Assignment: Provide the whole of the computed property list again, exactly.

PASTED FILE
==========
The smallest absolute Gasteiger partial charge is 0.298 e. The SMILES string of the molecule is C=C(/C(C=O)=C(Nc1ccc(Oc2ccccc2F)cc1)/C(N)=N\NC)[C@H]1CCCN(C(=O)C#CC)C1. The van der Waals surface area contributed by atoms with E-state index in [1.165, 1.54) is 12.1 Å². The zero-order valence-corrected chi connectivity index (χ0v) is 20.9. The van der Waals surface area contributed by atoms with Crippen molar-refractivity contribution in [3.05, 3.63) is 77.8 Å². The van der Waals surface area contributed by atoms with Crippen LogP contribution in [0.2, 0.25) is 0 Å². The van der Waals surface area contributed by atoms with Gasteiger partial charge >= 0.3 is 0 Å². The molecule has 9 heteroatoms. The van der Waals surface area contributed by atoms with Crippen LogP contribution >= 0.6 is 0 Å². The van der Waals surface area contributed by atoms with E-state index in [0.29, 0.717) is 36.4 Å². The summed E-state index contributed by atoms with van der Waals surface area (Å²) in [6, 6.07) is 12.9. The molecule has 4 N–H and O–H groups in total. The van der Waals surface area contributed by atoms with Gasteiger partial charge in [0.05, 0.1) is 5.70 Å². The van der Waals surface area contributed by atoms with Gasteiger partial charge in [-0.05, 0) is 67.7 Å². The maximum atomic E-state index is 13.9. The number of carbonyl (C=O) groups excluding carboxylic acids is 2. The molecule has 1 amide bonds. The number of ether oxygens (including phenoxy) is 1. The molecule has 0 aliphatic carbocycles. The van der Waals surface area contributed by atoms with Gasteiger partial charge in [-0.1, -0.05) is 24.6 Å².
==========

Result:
The smallest absolute Gasteiger partial charge is 0.298 e. The SMILES string of the molecule is C=C(/C(C=O)=C(Nc1ccc(Oc2ccccc2F)cc1)/C(N)=N\NC)[C@H]1CCCN(C(=O)C#CC)C1. The van der Waals surface area contributed by atoms with E-state index in [1.165, 1.54) is 12.1 Å². The zero-order valence-corrected chi connectivity index (χ0v) is 20.9. The van der Waals surface area contributed by atoms with Crippen molar-refractivity contribution in [3.05, 3.63) is 77.8 Å². The van der Waals surface area contributed by atoms with Crippen LogP contribution in [0.2, 0.25) is 0 Å². The van der Waals surface area contributed by atoms with Gasteiger partial charge >= 0.3 is 0 Å². The molecule has 9 heteroatoms. The van der Waals surface area contributed by atoms with Crippen LogP contribution >= 0.6 is 0 Å². The van der Waals surface area contributed by atoms with E-state index in [0.29, 0.717) is 36.4 Å². The summed E-state index contributed by atoms with van der Waals surface area (Å²) in [6, 6.07) is 12.9. The molecule has 4 N–H and O–H groups in total. The van der Waals surface area contributed by atoms with Gasteiger partial charge in [0.05, 0.1) is 5.70 Å². The van der Waals surface area contributed by atoms with Gasteiger partial charge in [-0.05, 0) is 67.7 Å². The maximum atomic E-state index is 13.9. The number of carbonyl (C=O) groups excluding carboxylic acids is 2. The molecule has 1 amide bonds. The number of ether oxygens (including phenoxy) is 1. The molecule has 0 aliphatic carbocycles. The van der Waals surface area contributed by atoms with Gasteiger partial charge in [-0.1, -0.05) is 24.6 Å².